And I wonder if, when such a story element is being pitched, if the creative powers that be realize that such a plot point might be extremely damaging moving forward.

Let's start with the impetus for this post, Doomsday Clock #8 and poor Firestorm.

I have been sort of underwhelmed with Doomsday Clock as a whole. Time delays within each issue and a sort of plodding pace so far has made it difficult to embrace. While moments have been interesting (old green lanterns, Johnny Thunder, Rorscach II), I have read and bagged and haven't revisited. Even the back matter, which I am sure is filled with goodies has been skimmed and been mostly forgotten.

And then Doomsday Clock #8 happened and it just seemed to matter. Geoff Johns made the whole thing click. It didn't hurt that the issue basically revolved around Superman, something Clock was supposed to do from it's inception. It also helped that Superman was portrayed perfectly, from an implied beat down of an obstinate Black Adam to a friendly and inspirational voice to Firestorm and people in general. I was happy. But not everybody was.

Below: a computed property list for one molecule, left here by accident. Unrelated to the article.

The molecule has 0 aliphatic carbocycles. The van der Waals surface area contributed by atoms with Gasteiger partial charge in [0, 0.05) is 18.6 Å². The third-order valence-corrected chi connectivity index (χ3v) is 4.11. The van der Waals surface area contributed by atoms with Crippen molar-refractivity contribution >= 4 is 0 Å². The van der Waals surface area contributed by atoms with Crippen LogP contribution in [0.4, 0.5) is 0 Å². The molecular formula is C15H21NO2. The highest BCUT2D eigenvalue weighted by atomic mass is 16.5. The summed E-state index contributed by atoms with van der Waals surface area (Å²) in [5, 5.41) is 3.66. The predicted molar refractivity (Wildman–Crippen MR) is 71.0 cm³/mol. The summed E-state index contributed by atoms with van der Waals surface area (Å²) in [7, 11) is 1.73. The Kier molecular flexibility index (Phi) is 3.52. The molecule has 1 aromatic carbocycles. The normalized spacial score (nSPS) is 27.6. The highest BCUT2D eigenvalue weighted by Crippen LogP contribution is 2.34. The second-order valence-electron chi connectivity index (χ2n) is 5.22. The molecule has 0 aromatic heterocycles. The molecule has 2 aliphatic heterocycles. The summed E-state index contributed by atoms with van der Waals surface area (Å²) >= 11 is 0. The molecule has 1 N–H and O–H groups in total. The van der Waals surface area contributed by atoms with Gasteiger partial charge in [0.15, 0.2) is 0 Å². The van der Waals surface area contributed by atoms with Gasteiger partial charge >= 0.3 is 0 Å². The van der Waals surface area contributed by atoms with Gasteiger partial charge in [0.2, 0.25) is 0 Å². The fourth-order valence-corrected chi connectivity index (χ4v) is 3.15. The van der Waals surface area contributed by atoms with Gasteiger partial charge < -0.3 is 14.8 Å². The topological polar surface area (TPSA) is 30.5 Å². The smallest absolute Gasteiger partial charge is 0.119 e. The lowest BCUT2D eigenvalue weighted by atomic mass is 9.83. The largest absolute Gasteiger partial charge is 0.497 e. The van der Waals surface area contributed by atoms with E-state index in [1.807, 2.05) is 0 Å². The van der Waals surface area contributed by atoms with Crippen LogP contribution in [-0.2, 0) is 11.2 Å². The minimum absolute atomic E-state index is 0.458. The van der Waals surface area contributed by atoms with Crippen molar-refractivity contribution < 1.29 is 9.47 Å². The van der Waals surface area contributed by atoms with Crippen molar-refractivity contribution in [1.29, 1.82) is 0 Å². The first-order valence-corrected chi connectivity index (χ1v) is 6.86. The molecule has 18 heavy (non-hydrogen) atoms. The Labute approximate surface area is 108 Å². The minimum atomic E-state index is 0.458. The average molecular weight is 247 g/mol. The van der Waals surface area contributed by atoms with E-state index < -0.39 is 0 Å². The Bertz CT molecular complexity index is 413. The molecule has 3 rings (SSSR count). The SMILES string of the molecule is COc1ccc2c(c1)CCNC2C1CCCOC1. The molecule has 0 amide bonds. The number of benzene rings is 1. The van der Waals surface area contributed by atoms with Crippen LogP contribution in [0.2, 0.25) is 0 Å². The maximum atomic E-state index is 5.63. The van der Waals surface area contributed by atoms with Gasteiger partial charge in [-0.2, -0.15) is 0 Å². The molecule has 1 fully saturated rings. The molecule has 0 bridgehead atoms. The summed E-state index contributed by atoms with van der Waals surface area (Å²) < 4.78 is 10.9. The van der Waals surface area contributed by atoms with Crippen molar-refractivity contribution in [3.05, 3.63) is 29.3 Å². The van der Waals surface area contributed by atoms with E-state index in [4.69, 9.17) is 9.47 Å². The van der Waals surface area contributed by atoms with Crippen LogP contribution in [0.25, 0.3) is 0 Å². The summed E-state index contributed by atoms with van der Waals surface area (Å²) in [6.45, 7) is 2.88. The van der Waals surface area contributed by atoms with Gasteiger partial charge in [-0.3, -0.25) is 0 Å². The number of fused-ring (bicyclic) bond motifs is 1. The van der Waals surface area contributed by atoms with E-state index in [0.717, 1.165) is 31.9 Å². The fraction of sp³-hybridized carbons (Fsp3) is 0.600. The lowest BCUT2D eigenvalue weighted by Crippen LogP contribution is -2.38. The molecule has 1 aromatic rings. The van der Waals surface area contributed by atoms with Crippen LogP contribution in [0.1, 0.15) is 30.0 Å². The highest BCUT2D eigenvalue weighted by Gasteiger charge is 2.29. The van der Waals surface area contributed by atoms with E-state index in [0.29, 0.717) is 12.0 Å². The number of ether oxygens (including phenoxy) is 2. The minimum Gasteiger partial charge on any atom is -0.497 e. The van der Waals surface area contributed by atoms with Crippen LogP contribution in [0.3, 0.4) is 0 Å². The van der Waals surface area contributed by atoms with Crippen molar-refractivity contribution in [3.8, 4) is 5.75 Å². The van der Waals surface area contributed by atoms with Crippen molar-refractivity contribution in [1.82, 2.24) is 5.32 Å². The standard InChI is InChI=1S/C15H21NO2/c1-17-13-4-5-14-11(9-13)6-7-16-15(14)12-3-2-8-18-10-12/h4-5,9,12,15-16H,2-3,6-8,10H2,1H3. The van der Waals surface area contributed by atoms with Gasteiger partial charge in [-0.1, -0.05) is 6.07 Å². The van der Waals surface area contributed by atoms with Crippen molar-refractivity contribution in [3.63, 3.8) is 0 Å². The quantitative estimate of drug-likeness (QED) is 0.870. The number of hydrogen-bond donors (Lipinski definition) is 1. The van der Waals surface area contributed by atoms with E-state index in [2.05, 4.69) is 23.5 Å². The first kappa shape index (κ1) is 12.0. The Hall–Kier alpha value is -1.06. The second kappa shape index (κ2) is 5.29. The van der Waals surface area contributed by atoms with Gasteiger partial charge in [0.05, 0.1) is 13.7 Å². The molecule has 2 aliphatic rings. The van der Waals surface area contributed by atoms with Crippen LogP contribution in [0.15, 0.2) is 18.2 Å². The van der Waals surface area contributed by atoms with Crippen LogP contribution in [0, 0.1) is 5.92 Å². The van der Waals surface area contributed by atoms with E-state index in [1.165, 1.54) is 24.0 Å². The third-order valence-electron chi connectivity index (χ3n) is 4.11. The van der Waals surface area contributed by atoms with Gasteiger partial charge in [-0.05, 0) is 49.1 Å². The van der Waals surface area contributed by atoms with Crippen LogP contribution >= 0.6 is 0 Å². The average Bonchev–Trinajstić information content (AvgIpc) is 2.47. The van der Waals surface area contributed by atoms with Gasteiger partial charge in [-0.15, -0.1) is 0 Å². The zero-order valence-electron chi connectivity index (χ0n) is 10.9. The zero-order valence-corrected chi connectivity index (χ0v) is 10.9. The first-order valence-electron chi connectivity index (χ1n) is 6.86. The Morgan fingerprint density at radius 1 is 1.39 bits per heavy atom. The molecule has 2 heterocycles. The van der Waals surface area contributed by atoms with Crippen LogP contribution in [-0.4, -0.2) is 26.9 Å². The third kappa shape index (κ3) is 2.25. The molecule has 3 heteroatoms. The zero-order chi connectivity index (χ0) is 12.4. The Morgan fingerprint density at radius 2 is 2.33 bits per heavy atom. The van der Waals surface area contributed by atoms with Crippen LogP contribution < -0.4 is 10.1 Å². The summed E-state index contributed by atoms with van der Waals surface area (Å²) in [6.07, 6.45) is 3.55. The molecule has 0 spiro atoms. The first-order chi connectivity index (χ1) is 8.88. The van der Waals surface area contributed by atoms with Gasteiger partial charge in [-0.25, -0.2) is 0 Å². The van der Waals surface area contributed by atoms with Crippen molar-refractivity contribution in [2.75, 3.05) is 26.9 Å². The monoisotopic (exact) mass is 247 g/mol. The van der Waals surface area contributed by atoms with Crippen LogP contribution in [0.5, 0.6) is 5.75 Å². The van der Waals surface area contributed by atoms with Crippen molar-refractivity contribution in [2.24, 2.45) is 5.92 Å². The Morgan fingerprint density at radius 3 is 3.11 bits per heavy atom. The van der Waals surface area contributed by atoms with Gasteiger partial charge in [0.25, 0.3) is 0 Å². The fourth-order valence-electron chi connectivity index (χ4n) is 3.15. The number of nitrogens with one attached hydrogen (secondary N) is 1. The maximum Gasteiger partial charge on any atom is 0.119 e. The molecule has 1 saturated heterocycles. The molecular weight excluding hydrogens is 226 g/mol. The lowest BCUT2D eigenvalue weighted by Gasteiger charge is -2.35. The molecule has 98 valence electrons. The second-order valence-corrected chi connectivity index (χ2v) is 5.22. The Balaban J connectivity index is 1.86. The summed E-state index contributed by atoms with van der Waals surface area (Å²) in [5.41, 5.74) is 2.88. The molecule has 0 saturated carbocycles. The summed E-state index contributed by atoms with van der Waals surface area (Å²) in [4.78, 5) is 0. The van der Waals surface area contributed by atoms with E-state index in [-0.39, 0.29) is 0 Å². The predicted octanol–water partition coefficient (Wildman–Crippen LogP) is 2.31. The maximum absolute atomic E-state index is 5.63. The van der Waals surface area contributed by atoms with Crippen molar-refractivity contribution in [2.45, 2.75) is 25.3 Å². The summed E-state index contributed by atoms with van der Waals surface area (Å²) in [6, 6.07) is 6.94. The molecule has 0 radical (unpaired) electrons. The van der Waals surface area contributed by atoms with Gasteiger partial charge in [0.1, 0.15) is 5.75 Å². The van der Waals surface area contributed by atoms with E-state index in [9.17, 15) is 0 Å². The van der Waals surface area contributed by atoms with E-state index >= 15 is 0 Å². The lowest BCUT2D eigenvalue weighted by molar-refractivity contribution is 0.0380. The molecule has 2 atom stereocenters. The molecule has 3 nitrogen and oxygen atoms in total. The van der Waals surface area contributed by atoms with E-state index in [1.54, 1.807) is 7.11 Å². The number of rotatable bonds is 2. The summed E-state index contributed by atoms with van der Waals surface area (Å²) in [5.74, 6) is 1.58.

Tuesday, December 11, 2018

Review: The Last Siege #7

The Last Siege #7 came out last week, the penultimate issue of this extremely enjoyable mini-series.

I have been reviewing comics on this site for 10 years and there are a few sayings that crop up every so often.

One is 'big moments need big art', a statement I make when a splash page is utilized appropriately to convey the enormity of a moment.

Another is 'when words and art complement each other, comics is at its best'.

The former applies to this issue. The latter does not.

This issue portrays the title. This is the siege moment. This is Istvan's army storming Lord Aedon's castle. It is told in a series of two page spreads, one side a splash, the other side, panels conveying smaller moments of action. There is a thread in the book, a series of panels designed to build suspense in the tale, told through panels growing larger and brighter. This whole book is big art. And for the battle that has been brewing this whole mini-series, it is thrilling.